Conquest in the Middle Ages was always difficult. Even the greatest kings found collecting resources complicated and persuading followers problematic, which is why it was usual to try to come to terms with the existing population. Distance, geography and weather made the process complex and liable to miscarry. Yet in 1095 a pope, Urban II (1088-99), proposed a military expedition to seize the city of Jerusalem, some 4,000km distant from Clermont where he was preaching, in a land strange to most of his listeners, with a climate they would find harsh, occupied by people of an alien religion who would brook no compromise. There was no great leader with a retinue of predatory followers to take command, and he offered no pay to those who went. What was proposed appears as ideological warfare in the purest sense: that men should leave their riches, their wives and their lands to free Jerusalem from the infidel, thus gaining an indulgence - release from the burden of sin - and, if death should overcome them, immediate entry into the kingdom of heaven.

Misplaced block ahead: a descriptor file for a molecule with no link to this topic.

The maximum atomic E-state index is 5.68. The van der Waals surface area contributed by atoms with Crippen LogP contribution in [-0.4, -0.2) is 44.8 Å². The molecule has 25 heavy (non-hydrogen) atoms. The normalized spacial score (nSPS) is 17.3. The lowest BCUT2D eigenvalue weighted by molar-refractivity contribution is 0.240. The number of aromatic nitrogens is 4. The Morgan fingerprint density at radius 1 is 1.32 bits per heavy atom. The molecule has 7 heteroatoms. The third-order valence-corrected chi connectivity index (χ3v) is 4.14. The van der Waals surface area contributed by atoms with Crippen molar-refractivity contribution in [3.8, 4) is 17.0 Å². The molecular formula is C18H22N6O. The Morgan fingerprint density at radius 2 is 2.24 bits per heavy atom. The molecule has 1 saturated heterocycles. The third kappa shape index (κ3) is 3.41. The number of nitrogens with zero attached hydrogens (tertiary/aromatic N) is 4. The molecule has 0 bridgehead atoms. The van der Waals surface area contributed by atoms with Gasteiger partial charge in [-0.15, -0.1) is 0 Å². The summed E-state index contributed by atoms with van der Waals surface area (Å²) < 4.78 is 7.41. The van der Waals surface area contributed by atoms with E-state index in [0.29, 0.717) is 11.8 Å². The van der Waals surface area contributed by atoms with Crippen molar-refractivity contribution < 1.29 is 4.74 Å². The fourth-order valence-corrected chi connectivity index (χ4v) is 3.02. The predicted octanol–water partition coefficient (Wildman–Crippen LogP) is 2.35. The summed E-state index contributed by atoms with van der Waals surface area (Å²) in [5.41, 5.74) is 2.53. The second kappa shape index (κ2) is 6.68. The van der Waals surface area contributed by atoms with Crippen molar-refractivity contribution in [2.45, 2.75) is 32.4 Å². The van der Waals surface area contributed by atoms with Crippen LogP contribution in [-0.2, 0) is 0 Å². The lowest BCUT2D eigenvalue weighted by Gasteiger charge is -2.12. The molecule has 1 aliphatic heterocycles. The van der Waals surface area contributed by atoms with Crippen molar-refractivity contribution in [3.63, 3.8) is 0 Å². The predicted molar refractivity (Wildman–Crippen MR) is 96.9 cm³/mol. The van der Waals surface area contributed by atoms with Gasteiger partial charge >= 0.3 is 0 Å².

It is strange is that such an idealistic appeal should be directed to a class whose primary preoccupation was landholding by one who was, after all, drawn from their ranks. What is even stranger is that it succeeded, for the First Crusade brought together an army of over 60,000, including in its ranks 6,000-7,000 cavalry drawn from the ranks of the leaders of society. 1 But this is not such a great paradox. Men and women did not make their decisions, even about peace and war, solely on the basis of proprietorial considerations - it was simply that in any serious matter these played a major, and often the major, role. It would be an impossibly narrow view of human motivation to believe that it was always entirely material. Moreover, and this is critical to our understanding, the Crusade was presented in a way which had a powerful appeal to the proprietorial instinct.